In manuscripts of yore (centuries ago), the text would appear in one huge unbroken block. At some point breaks in thought or theme came to be indicated in the line of text with marks of various kinds, which in late medieval times included a pilcrow (¶), essentially the same symbol your word processor hides at the end of a paragraph in your documents today.
Anyone familiar with the grammar and style rules and guidelines in CMOS knows they come with a lot of qualifiers: normally, in most cases, in running text, in regular prose, depending on the context—I could go on and on. In life, very few rules are meant to cover every situation. The same is true in CMOS.
Everyone makes mistakes, but if you goof online at your author website or in social media, the potential for ruin these days is downright scary. That doesn’t mean you should hide in fear or shame.
Your author website probably has a nice banner image, and if you blog, you probably look online for eye-catching artwork to illustrate or decorate your posts or pages. Maybe your About page features a professional headshot or images from book signings or other events. When you borrow images from another creator, whether you found them…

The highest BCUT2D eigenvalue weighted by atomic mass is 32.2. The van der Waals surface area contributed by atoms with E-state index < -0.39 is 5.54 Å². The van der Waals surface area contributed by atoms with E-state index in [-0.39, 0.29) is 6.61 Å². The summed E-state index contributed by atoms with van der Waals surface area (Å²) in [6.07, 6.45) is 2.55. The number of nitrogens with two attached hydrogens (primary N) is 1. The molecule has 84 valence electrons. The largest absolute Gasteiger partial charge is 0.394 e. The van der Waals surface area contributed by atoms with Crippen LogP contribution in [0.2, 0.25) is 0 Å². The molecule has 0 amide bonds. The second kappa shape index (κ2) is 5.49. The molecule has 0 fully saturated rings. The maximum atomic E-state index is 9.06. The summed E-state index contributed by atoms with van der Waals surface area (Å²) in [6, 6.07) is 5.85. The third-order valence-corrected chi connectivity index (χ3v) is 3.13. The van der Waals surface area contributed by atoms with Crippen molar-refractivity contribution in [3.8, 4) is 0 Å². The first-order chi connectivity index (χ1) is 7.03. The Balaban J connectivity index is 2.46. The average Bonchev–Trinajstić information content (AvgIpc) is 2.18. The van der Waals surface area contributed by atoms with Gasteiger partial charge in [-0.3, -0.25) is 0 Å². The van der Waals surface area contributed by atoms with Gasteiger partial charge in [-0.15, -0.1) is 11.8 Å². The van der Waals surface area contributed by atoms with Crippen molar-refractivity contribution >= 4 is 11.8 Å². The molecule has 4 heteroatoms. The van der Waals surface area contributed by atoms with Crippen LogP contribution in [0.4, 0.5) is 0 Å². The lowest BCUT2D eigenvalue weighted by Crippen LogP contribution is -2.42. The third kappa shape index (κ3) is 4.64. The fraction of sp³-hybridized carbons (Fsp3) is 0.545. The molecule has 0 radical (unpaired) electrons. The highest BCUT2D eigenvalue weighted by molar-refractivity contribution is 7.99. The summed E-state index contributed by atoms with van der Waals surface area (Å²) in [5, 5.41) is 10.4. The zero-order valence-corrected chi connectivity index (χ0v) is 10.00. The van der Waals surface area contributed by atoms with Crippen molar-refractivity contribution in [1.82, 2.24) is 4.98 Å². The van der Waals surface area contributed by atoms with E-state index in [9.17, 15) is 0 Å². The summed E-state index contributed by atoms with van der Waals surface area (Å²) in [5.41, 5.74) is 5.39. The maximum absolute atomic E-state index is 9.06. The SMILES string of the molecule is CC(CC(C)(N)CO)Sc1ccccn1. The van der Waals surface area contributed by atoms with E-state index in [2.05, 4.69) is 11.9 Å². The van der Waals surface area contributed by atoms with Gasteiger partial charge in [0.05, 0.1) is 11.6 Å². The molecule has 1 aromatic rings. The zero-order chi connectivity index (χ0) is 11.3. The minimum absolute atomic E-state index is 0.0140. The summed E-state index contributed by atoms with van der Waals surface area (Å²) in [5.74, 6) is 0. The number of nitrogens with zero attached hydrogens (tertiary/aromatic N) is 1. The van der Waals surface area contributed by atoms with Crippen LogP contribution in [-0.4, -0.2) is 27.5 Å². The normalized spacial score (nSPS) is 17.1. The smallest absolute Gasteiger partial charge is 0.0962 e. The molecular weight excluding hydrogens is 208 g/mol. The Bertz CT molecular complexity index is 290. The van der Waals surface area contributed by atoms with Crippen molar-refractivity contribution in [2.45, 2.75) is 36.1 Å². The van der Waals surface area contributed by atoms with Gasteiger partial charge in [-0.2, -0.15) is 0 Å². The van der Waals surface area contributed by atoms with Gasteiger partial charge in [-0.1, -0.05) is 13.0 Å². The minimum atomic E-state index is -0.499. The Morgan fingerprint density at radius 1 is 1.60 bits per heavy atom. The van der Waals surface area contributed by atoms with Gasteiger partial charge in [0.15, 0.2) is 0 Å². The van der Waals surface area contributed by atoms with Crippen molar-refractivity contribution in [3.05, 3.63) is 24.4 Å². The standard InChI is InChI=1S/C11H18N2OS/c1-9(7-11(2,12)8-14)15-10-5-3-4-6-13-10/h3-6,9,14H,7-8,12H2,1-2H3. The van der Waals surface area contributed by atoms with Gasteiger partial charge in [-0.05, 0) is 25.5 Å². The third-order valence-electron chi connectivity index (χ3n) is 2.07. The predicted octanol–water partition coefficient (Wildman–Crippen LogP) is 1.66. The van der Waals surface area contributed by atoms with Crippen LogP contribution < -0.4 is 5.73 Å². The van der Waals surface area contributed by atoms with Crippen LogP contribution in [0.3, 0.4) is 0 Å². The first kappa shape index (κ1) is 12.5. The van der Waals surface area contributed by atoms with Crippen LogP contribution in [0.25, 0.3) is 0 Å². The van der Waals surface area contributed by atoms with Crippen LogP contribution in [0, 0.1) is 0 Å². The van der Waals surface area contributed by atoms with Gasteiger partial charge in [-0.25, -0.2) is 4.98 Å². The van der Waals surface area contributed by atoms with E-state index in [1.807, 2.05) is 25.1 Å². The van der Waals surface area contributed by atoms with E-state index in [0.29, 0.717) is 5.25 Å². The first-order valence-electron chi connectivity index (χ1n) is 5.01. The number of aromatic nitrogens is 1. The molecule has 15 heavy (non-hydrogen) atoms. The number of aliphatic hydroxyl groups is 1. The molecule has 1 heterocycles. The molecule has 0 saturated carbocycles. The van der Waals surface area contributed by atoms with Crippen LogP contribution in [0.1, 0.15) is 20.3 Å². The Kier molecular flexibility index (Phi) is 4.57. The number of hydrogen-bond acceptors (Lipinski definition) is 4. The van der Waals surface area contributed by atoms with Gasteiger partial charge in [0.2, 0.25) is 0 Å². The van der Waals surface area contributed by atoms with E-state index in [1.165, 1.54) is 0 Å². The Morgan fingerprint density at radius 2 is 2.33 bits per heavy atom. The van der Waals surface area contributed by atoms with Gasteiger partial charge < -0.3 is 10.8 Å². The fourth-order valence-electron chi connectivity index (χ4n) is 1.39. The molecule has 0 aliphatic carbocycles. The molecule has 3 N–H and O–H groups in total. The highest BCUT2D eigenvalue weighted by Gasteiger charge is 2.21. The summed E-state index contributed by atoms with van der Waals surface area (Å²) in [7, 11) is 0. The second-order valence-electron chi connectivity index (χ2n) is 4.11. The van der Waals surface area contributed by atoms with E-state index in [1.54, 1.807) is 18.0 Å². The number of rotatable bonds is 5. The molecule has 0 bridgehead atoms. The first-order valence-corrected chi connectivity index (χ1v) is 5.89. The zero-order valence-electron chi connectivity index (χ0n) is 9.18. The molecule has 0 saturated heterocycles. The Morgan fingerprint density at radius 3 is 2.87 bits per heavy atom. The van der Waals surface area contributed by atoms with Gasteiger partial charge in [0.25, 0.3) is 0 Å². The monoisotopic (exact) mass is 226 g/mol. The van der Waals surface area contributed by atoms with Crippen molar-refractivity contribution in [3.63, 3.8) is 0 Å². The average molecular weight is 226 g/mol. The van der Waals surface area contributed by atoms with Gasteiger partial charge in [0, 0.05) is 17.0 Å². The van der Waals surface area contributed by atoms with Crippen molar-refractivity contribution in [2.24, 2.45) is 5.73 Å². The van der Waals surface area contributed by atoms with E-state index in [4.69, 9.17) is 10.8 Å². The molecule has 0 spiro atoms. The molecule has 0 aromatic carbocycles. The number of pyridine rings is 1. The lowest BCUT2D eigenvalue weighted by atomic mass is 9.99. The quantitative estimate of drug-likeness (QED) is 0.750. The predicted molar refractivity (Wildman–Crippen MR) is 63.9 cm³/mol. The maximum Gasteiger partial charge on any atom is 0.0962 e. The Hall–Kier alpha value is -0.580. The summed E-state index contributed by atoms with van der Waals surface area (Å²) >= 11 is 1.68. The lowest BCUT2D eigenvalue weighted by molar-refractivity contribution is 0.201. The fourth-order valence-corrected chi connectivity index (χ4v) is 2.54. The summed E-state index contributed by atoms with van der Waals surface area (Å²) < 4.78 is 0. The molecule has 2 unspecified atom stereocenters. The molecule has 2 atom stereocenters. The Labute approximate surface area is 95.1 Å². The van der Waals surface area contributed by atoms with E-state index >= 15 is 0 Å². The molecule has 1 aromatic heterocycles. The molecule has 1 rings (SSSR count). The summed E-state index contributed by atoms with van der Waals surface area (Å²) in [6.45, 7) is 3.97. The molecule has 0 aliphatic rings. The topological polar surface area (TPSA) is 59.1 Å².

A great many common abbreviations behave perfectly well in any fiction or nonfiction context, including dialogue, when the general guidelines in CMOS are observed: Mr., Ms., CEO, p.m., PhD, UFO. Editors should have no quarrel with them, as long as they’re styled consistently.
Blurbs are quotations of praise that appear on book covers and jackets, in press releases, on author websites, posters, and ads, in social media, and in the unnumbered pages at the beginning of a novel or creative nonfiction book. They may be solicited or excerpted from published reviews.
In our Fiction+ series, we set out to help CMOS users adapt Chicago style to creative writing contexts. Sometimes, Chicago’s general guidelines already work just fine; other times, they need a little noodge to sit comfortably on a page of fiction.
Editors are never happy. First they throw a fit if you send in a manuscript without page numbers, but once you send them a paginated work, they complain when you try to discuss a sentence on page 67.
When we think about writing numbers, we tend to think of research papers, financial reports, sports columns, and other quantity-laden nonfiction settings. But novelists and playwrights and poets also puzzle over how to style numbers.
What exactly is the past perfect? And what’s wrong with using it?